DRC police storm rebel sect

Kinshasa, DRC - Police in the Democratic Republic of Congo yesterday stormed the headquarters of a politico-religious movement, Bundu dia Kongo (BDK), killing between four and six people, officials said.

"We mounted an operation to remove BDK followers from their headquarters. The operation is now complete; it was a success," a police officer in Matadi, capital of Bas-Congo province, told AFP.

No official toll was given, but local and diplomatic officials who requested anonymity said four to six had died, with several people wounded as well.

Gunfire was heard around lunchtime in the Belvedere district of Matadi where the group’s headquarters were located, causing panic among locals before calm was restored by late afternoon.

Bas-Congo police chief General Raus Chalwe confirmed the assault was ordered by his superiors in Kinshasa, but could not give a toll.

Matadi’s mayor Jean-Marc Nzeyidio told AFP the police were in control of the partially-destroyed premises, while complaining that he had not been given advance notice of the operation.

He said the site was made up of an enclosure with straw huts and a brick maisonette where BDK figures gathered. "I don’t know if there are victims," he added.

Clashes between police and BDK members in the country’s southwest had already claimed at least 25 lives in the past 10 days, according to local officials, with over 100 deaths recorded in January 2007 violence.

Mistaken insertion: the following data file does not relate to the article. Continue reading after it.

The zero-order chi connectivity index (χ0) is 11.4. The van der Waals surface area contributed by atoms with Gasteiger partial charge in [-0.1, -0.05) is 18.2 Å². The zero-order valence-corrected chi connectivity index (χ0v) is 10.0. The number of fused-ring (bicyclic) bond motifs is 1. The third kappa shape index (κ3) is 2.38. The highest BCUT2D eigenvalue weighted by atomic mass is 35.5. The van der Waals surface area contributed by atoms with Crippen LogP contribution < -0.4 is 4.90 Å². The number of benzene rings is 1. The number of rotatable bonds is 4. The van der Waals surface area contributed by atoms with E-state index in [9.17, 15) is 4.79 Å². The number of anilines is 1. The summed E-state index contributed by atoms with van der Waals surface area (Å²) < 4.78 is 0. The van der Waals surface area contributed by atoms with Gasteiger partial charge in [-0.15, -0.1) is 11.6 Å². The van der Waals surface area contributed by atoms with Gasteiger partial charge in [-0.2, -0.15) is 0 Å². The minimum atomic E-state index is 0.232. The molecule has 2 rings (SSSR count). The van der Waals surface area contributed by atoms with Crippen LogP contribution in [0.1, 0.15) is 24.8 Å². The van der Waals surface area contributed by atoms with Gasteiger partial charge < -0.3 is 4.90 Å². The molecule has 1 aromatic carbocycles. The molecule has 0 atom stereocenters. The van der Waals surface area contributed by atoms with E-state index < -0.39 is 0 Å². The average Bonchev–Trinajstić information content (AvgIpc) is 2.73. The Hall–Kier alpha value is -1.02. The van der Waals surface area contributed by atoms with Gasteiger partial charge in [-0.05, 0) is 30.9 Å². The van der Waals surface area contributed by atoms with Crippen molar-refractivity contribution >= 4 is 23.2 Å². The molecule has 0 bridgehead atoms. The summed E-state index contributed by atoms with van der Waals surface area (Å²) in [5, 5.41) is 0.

An accurate toll might be "about 100 dead", United Nations sources who asked not to be named told AFP last Wednesday, adding that the UN mission in the DR Congo had yet to verify accounts.

Bundu dia Kongo means the "Kingdom of the Kongo" in the Kikongo language and sect members, known as the Makessa, are hostile to the police as symbols of the vast central African state’s authority.

The BDK has the political aim of secession to restore an African monarchy that included what is today Bas-Congo with parts of neighbouring Angola, the Republic of Congo and Gabon.

The BDK is accused by the government of systematically undermining the state’s authority by attacking police officers or burning flags, and forbidding the singing of the national anthem in schools.

Its spiritual leader, lawmaker Ne Muanda Nsemi, has accused the government of bombing civilians and called for talks on the region’s governance.

He has alleged electoral fraud as well as unfair distribution of natural resources in Bas-Congo, the only oil-producing part of the country.